President Donald Trump is taking swipes at his beleaguered Secretary of State Rex Tillerson yet again.
In an exclusive interview with Forbes, Trump said that reports that Tillerson once angrily called Trump a “moron” to White House staff — a claim that Tillerson has not publicly denied — probably aren’t true, but that if they are, Tillerson’s criticism isn’t accurate.
"I think it's fake news, but if he did that, I guess we'll have to compare IQ tests. And I can tell you who is going to win," Trump told Forbes.
At another point in the interview, Trump defended his tweets last week warning Tillerson that it was pointless “trying to negotiate with Little Rocket Man,” his nickname for North Korean leader Kim Jong Un.
"He was wasting his time," Trump told Forbes, evidently unswayed by the uproar among foreign policy watchers that Trump’s public humiliation of Tillerson was likely unprecedented in modern American history.
The president also responded to the criticism that he weakens Tillerson’s effectiveness as a diplomat by criticizing him publicly.
"I'm not undermining," Trump said. "I think I'm actually strengthening authority."
Taken together, these comments will certainly accelerate Washington’s “Rexit” watch — the steadily growing expectation that Tillerson will resign from office or be pushed out.
But the issue isn’t whether Tillerson has the fortitude to endure this and future bouts of embarrassment caused by his own boss. It’s that his job is simply becoming impossible to do.
Trump doesn’t see the problem with destroying the credibility of his representatives
The secretary of state has a huge array of responsibilities as a top adviser to the president and the head of a large bureaucracy in the State Department. But first and foremost, he is supposed to be the nation’s top diplomat: the most credible communicator of America’s stance on every foreign policy issue and the most reliable negotiator on behalf of the US’s national interests in any diplomatic showdown.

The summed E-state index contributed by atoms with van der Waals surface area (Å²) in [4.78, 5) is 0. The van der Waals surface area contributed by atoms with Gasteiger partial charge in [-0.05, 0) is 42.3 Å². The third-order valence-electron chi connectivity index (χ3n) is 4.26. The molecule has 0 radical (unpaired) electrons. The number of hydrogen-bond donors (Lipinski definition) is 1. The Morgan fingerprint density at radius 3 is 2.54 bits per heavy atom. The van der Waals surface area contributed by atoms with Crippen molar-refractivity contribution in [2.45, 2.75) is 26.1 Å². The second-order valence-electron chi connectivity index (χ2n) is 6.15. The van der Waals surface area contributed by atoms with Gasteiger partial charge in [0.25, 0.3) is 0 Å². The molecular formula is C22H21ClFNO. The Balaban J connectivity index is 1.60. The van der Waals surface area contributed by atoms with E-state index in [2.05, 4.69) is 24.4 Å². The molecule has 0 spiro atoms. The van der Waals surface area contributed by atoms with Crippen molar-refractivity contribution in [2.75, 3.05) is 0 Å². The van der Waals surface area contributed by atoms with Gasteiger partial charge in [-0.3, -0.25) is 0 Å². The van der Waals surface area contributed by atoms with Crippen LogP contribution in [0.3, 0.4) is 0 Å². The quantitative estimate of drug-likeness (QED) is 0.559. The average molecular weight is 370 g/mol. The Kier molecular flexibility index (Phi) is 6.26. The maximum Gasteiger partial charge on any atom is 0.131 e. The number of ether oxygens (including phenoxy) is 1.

Trump’s constant belittling of Tillerson effectively eradicates that claim to authority. When Trump publicly insults the intelligence of his secretary of state or tells him that he’s wasting his time trying to negotiate with North Korea, the international community pays attention.
So when Tillerson is talking with, say, Iranian officials about the future of the Iran nuclear deal, he probably won’t be taken seriously. They may (correctly) assume that Tillerson doesn’t really know where Trump stands on an issue or that Trump will not heed Tillerson’s interpretation of or specific actions on an issue.
Foreign officials may see agreements reached during meetings with Tillerson as more casual and tentative, if relevant at all. In other words, Tillerson is going to be treated like a much, much lower-ranking official than he is. Or he may be bypassed completely in favor of other White House advisers, such as Jared Kushner, who seem to have the president’s ear.
Of course, Tillerson may not take Trump’s antics to heart. By the secretary’s own account, he didn’t leave his job as chief of Exxon Mobil to serve in government out of any kind of deep loyalty to Trump or passion for his policies — he took this job after his wife convinced him that it was his duty to take it. “I told you God’s not through with you,” he recalls her telling him after meeting with Trump about the job.
But even a sense of spiritual or civic duty offers little protection against the reality that Tillerson’s job has simply become virtually impossible to carry out. It would not be unreasonable for him to decide that letting someone else take the reins would be the responsible thing to do.